Compounding the tragedy, if a cop kills your dog, there will be little to no consequences for that officer. Not even a slap on the wrist.

In this, as in so many instances of official misconduct by government officials, the courts have ruled that the cops have qualified immunity, a legal doctrine that incentivizes government officials to engage in lawless behavior without fear of repercussions. As a side note: if you happen to kill a police dog, you could face a longer prison sentence than if you’d murdered someone or abused a child.

This is the heartless, heartbreaking, hypocritical injustice that passes for law and order in America today.

Whether you’re talking about police shooting dogs or citizens, the mindset is the same: a rush to violence, abuse of power, fear for officer safety, poor training in how to de-escalate a situation, and general carelessness.

This is the same mindset that sees nothing wrong with American citizens being subjected to roadside strip searches, forcible blood draws, invasive surveillance, secret government experiments, and other morally reprehensible tactics.

Unfortunately, this is the fallout from teaching police to assume the worst-case scenario and react with fear to anything that poses the slightest threat (imagined or real). This is what comes from teaching police to view themselves as soldiers on a battlefield and those they’re supposed to serve as enemy combatants. This is the end result of a lopsided criminal justice system that fails to hold the government and its agents accountable for misconduct.

So what’s to be done about all of this?

Essentially, it comes down to training and accountability.

It’s the difference between police officers who rank their personal safety above everyone else’s and police officers who understand that their jobs are to serve and protect.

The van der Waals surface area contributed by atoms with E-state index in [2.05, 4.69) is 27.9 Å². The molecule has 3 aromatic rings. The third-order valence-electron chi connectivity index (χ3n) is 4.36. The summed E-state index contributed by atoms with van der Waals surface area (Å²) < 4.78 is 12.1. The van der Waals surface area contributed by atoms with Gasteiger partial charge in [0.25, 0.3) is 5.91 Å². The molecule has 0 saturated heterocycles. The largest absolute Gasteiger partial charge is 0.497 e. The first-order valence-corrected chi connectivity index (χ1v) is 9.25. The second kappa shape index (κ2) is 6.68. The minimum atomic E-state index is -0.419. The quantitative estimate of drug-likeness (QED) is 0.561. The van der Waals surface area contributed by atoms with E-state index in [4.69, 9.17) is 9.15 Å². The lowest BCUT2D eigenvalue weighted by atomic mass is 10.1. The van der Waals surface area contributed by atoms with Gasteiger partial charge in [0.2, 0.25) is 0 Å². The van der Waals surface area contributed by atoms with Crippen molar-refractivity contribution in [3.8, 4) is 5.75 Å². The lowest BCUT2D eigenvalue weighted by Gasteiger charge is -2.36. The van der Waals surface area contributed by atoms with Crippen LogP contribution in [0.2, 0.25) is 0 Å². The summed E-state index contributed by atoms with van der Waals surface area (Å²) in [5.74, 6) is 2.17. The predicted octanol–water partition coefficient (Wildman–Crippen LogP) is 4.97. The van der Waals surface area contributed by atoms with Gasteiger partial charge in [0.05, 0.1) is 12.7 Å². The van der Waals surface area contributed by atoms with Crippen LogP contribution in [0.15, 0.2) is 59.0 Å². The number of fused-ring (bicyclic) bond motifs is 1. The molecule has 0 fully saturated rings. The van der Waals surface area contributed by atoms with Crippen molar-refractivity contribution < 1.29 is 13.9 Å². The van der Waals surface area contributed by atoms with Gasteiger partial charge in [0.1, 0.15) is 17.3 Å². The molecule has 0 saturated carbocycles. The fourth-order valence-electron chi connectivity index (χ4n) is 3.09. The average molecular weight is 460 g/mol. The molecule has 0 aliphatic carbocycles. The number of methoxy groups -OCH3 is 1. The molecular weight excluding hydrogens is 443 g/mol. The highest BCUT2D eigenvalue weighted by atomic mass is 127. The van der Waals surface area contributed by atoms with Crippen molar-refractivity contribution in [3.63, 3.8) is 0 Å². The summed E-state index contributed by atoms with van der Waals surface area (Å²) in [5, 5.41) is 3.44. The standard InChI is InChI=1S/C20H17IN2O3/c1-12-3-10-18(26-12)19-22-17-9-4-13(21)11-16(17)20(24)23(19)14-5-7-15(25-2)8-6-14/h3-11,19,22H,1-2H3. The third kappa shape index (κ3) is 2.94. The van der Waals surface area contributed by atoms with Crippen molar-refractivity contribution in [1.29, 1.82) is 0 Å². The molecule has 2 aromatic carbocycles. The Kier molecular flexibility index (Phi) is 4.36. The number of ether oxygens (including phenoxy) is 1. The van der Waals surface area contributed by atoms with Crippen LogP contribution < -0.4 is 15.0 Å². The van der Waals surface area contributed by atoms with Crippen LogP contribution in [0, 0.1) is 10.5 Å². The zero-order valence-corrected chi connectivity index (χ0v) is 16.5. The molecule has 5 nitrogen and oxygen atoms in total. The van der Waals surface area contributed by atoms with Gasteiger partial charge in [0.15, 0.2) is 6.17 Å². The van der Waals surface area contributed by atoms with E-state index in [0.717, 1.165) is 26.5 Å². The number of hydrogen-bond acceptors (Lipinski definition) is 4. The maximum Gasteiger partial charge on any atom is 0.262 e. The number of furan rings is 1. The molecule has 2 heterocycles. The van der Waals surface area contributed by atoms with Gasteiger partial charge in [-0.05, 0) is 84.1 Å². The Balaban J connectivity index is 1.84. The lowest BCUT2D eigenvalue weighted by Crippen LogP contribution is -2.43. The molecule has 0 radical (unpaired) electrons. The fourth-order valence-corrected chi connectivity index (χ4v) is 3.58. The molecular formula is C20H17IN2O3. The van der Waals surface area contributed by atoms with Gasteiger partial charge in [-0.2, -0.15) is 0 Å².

It’s the difference between police who are trained to shoot to kill, and police trained to resolve situations peacefully.

Most of all, it’s the difference between police who believe the law is on their side and police who know that they will be held to account for their actions under the same law as everyone else.

This is no longer a debate over good cops and bad cops.

It’s a tug-of-war between the constitutional republic America’s founders intended and the police state we are fast becoming.

So how do we fix what’s broken, stop the senseless shootings and bring about lasting reform?

For starters, stop with the scare tactics. In much the same way that American citizens are being cocooned in a climate of fear by a government that knows exactly which buttons to push in order to gain the public’s cooperation and compliance, police officers are also being indoctrinated with the psychology of fear. Despite the propaganda being peddled by the government and police unions, police today experience less on-the-job fatalities than they ever have historically.

Second, level the playing field. Police lives are no more valuable than any other citizen’s. Whether or not they wield a gun, police officers are public servants like all other government officials, which means that they work for us. While police are entitled to every protection afforded under the law, the same as any other citizen, they should not be afforded any special privileges. They certainly should not be shielded from accountability for misconduct by the courts and the legislatures.

Third, require that police officers be trained in non-lethal tactics. According to the New York Times, the training regimens at nearly all of the nation’s police academies continue to emphasize military-style exercises, with the average young officer made to undergo 58 hours of firearms training and 49 hours of defensive tactical training, but only eight hours of de-escalation training. If police officers are taking classes in how to shoot, maim and kill, shouldn’t they also be trained in non-lethal force, crisis intervention training on how to deal with the mentally ill, de-escalation techniques to use the lowest level of force possible when responding to a threat, and how to respect their fellow citizens’ constitutional rights?